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Perianne
01-04-2016, 09:07 PM
Of all the necessities of life, water ranks at or near the top.

What are ya gonna do if the water supply shuts off? Perhaps if you have a good source of fuel you can boil everything. I don't, though. I have some backup propane tanks that would last a while. I could maybe get water from the creek near my house, haul it back, boil it, and cook with it, or drink it. But creek water, or river water, while maybe safe to drink after boiling, will still taste like creek or river water. Bad. And if undesirables are out roaming the streets, it would not be safe for me to go out in pursuit of water.

My thought is to make a system to catch rainwater. And while water that drains from the roof would not be clean enough to drink, I can use a filter like this (http://www.amazon.com/gp/product/B00G4V4IVQ?psc=1&redirect=true&ref_=ox_sc_act_title_5&smid=ATVPDKIKX0DER), good for about 400 gallons of pure drinking water. Add in a carbon filter and it should be good to go. I also have a water straw (http://www.amazon.com/LifeStraw-LSPHF017-Personal-Water-Filter/dp/B006QF3TW4/ref=sr_1_2?s=sporting-goods&ie=UTF8&qid=1451959470&sr=1-2&keywords=water+straw) that is good for another few hundred gallons.

Your thoughts?

Perianne
01-05-2016, 12:52 PM
Of course the best way to have water during SHTF is to have bottled water already stored. A gallon of water at Wal-Mart is less than one dollar. During normal times, an adult needs about two quarts per day of water and/or other liquids. Storing enough water beforehand might be a problem if SHTF continues for weeks or longer.

Water obtained from other sources (like water drained from the roof, melted snow, etc.) is likely clean enough for personal sanitation. A storage of baby wipes would also help with cleanliness, reducing the amount of precious water used.

Adequate hydration might be a problem if we got out of our normal routines. Water flavors (Crystal Light, coffee, tea, etc.) will help with consuming more fluids.

LongTermGuy
01-05-2016, 04:10 PM
http://prepforshtf.com/wp-content/uploads/2013/06/Water_Purification.jpg

"Water can be the most immediate need in a survival <nobr style="color: rgb(44, 43, 43); font-family: arial; font-size: 16px; line-height: 18px;">situation (http://prepforshtf.com/survival-water-purification/#)</nobr> and once you have found it, knowing different methods of water purification will be critical. Here is an excellent article (http://www.practicalsurvivor.com/waterfiltration) on different methods of disinfecting water during an emergency situation and in the wilderness. You can read the <nobr style="color: rgb(44, 43, 43); font-family: arial; font-size: 16px; line-height: 18px;">article (http://prepforshtf.com/survival-water-purification/#)</nobr> below, make sure to check out the contaminant chart and <nobr style="color: rgb(44, 43, 43); font-family: arial; font-size: 16px; line-height: 18px;">compare (http://prepforshtf.com/survival-water-purification/#)</nobr> it with your water filterís micron rating."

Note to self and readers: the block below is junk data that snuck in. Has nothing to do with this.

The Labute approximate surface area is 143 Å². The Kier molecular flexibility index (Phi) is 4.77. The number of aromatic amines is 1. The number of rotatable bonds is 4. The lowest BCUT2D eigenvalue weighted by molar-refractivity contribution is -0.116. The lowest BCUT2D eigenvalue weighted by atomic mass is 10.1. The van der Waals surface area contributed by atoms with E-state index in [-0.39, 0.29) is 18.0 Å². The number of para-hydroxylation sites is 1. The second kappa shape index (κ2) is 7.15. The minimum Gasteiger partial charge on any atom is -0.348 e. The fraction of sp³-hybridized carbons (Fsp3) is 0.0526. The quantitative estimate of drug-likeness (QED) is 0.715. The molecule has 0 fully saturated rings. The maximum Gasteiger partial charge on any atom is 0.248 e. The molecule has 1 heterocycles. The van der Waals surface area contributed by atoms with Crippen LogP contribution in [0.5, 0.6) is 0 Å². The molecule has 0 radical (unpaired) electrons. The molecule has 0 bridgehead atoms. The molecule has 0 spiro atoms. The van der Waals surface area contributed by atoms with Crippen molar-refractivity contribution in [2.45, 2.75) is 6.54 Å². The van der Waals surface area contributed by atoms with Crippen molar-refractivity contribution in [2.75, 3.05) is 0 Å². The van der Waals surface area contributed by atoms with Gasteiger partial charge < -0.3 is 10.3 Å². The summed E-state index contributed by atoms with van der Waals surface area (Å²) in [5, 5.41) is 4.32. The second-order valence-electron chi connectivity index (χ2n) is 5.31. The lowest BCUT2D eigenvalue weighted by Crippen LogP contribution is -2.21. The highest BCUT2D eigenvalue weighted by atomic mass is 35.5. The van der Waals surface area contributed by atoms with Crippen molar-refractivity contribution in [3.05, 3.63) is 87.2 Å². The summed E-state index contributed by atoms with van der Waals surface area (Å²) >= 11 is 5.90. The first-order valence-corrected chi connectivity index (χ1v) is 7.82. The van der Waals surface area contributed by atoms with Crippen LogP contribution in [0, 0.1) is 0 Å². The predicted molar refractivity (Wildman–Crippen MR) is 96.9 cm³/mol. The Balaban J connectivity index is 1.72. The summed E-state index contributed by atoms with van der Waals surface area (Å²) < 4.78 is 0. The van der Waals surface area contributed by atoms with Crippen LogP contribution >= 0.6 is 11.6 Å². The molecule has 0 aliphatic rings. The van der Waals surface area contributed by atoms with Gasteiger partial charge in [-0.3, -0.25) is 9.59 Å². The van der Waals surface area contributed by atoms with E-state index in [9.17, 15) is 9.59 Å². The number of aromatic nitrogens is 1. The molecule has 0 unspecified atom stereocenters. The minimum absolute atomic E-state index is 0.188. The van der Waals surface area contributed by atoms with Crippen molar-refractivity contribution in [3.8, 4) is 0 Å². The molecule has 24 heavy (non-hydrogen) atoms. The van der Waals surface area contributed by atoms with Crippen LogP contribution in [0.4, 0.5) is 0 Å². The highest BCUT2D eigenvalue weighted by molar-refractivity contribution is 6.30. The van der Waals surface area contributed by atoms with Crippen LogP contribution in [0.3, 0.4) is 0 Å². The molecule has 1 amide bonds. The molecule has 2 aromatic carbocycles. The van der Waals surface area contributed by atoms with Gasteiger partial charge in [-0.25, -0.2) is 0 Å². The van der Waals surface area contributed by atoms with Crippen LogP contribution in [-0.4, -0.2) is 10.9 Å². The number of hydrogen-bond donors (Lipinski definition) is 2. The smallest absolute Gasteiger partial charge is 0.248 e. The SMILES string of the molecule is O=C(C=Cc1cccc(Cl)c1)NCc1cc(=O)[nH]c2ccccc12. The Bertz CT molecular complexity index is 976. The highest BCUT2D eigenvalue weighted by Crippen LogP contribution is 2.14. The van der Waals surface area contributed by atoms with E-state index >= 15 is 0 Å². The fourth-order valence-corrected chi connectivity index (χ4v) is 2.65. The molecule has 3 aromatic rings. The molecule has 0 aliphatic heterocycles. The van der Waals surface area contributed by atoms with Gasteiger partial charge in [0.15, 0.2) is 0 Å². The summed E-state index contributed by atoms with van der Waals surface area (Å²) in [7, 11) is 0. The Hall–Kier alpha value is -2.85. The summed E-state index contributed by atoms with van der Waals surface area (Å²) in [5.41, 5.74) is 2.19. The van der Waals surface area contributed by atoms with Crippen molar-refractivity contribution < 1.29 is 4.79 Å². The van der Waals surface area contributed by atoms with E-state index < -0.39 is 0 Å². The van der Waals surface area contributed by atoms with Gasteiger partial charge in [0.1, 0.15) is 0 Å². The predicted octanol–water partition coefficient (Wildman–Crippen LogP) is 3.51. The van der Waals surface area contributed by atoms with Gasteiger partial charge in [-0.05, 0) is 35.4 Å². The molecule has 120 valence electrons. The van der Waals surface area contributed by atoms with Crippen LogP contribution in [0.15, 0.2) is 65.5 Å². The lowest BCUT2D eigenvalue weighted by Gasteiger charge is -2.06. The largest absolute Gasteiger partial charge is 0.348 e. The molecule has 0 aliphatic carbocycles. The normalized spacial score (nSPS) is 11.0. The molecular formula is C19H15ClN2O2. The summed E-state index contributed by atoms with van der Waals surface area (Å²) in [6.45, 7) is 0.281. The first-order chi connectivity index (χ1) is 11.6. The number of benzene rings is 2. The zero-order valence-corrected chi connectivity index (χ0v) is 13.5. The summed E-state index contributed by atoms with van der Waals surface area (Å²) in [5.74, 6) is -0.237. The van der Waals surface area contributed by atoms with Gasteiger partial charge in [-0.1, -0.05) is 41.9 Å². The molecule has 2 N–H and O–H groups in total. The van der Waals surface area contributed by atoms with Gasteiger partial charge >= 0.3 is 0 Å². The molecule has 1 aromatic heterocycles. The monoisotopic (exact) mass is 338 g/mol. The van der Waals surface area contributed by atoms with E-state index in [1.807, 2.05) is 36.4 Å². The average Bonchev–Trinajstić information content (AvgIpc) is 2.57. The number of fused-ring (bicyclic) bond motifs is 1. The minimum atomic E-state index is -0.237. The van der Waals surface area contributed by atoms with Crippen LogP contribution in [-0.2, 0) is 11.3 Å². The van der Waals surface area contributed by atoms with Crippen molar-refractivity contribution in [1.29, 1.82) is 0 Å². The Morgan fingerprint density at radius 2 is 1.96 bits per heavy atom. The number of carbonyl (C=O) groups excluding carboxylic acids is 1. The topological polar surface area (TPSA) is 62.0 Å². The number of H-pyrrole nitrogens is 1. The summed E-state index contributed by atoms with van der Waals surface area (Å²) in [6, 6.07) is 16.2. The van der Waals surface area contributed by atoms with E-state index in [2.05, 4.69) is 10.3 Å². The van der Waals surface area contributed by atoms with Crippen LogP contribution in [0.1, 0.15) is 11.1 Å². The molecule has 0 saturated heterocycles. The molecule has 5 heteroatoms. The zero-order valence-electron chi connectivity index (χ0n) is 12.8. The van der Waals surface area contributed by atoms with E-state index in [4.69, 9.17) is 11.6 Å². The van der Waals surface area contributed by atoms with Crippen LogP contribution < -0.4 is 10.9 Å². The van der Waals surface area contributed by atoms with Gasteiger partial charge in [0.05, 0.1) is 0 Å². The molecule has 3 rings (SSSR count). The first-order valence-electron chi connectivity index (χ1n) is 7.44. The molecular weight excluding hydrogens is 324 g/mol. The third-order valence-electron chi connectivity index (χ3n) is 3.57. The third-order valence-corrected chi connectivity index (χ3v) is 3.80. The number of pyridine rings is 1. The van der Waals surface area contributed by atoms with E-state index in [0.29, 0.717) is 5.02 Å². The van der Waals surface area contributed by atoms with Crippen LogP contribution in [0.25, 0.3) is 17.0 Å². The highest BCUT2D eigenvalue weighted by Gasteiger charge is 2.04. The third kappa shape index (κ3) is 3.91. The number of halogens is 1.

`Survival Water Purification
Methods of disinfecting water during an emergency situation`

Whether you are on a backpacking trip or find yourself in an unplanned emergency situation our first goal is to locate water. Depending on the location this may prove more difficult than ensuring it's potability. Make sure you are familiar with water sources in the area you plan to travel. Looking at topographical maps is always a good idea. Depending on the <nobr style="margin: 0px; padding: 0px;">dates (http://www.practicalsurvivor.com/waterfiltration#)</nobr> of the map this could help you find water while backpacking. As with other areas of emergency preparedness, make sure to have a backup plan. Water sources can change with time and seasonal changes. Another important aspect of finding water is the lay of the land. Learning the elevational changes of the area and thinking which way the water would travel during a rain can be another way to locate a water source. For the scope of this article, we will assume that a source has been located.
You do not want to wait until you are thirsty to begin gathering water, as the urge to drink directly from the contaminated source can become unbearable. Due to the negative effects of drinking water contaminated with Giardia and other bacteria/viruses, this is a bad idea. Becoming sick from drinking bad water, will further dehydrate you, worsening your situation.
Having some knowledge of the type of contaminants we could deal with is important. When choosing a ceramic filter it is a good idea to get information on the filter's micron rating:
Some contaminants and their size in microns:

<center style="margin: 0px; padding: 0px; color: rgb(0, 0, 0); font-size: x-large;">

<tbody>
Contaminant
Size


Giardia lamblia
8 to 12 microns


Cryptosporidium parvum
4 to 6 microns


Bacteria (salmonella - E.coli
0.2 to 4 microns


Viruses
0.004 to 0.1 microns

</tbody>
</center>
CDC Water Treatment Methods for the Backcountry and Travel


http://practicalsurvivor.smugmug.com/photos/290314586_BbJuW-S.jpg


http://www.practicalsurvivor.com/waterfiltration

NightTrain
01-05-2016, 06:33 PM
Your base of operations should have a clean source of safe water, IMO. We've got a small creek that we get water from at the cabin, which is where I'll be when shit gets weird.


Giardia, AKA Beaver Fever, is really bad stuff. My Dad caught that once and we all thought he was going to die... and he probably would have if he'd have been solo. It reduced a Mountain Man to a weak helpless kitten in short order for a week. The uncontrollable fever, vomiting and diarrhea is very dangerous.